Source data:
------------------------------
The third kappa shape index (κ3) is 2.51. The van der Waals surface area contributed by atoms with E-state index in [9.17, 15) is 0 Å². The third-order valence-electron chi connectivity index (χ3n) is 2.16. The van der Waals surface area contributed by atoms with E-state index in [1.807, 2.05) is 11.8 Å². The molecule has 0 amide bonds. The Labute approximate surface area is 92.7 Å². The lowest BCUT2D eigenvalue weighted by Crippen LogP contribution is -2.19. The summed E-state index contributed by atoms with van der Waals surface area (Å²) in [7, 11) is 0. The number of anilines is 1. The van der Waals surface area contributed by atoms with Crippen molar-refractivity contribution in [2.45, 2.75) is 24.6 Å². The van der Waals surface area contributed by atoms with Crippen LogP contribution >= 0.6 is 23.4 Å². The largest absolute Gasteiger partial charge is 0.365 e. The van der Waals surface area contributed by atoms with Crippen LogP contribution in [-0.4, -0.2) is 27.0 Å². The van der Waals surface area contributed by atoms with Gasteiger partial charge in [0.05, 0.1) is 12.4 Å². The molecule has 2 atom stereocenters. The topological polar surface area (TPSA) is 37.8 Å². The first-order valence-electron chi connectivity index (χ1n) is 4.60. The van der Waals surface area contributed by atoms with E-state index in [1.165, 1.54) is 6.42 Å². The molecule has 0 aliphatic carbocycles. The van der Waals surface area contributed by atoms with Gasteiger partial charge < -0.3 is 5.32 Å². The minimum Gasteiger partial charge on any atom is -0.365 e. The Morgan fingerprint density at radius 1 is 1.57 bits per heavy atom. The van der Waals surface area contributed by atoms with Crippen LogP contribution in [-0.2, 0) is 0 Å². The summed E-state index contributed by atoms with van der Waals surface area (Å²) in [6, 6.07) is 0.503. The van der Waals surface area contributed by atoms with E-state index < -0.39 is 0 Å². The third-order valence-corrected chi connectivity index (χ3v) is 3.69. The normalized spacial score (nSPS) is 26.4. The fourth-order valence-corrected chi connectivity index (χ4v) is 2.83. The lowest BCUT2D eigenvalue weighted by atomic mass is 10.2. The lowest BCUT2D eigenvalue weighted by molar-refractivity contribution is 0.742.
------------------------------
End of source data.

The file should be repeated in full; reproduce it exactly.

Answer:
The third kappa shape index (κ3) is 2.51. The van der Waals surface area contributed by atoms with E-state index in [9.17, 15) is 0 Å². The third-order valence-electron chi connectivity index (χ3n) is 2.16. The van der Waals surface area contributed by atoms with E-state index in [1.807, 2.05) is 11.8 Å². The molecule has 0 amide bonds. The Labute approximate surface area is 92.7 Å². The lowest BCUT2D eigenvalue weighted by Crippen LogP contribution is -2.19. The summed E-state index contributed by atoms with van der Waals surface area (Å²) in [7, 11) is 0. The number of anilines is 1. The van der Waals surface area contributed by atoms with Crippen molar-refractivity contribution in [2.45, 2.75) is 24.6 Å². The van der Waals surface area contributed by atoms with Crippen LogP contribution >= 0.6 is 23.4 Å². The largest absolute Gasteiger partial charge is 0.365 e. The van der Waals surface area contributed by atoms with Crippen LogP contribution in [-0.4, -0.2) is 27.0 Å². The van der Waals surface area contributed by atoms with Gasteiger partial charge in [0.05, 0.1) is 12.4 Å². The molecule has 2 atom stereocenters. The topological polar surface area (TPSA) is 37.8 Å². The first-order valence-electron chi connectivity index (χ1n) is 4.60. The van der Waals surface area contributed by atoms with E-state index in [1.165, 1.54) is 6.42 Å². The molecule has 0 aliphatic carbocycles. The van der Waals surface area contributed by atoms with Gasteiger partial charge < -0.3 is 5.32 Å². The minimum Gasteiger partial charge on any atom is -0.365 e. The Morgan fingerprint density at radius 1 is 1.57 bits per heavy atom. The van der Waals surface area contributed by atoms with Crippen LogP contribution in [-0.2, 0) is 0 Å². The summed E-state index contributed by atoms with van der Waals surface area (Å²) in [6, 6.07) is 0.503. The van der Waals surface area contributed by atoms with E-state index < -0.39 is 0 Å². The third-order valence-corrected chi connectivity index (χ3v) is 3.69. The normalized spacial score (nSPS) is 26.4. The fourth-order valence-corrected chi connectivity index (χ4v) is 2.83. The lowest BCUT2D eigenvalue weighted by atomic mass is 10.2. The lowest BCUT2D eigenvalue weighted by molar-refractivity contribution is 0.742.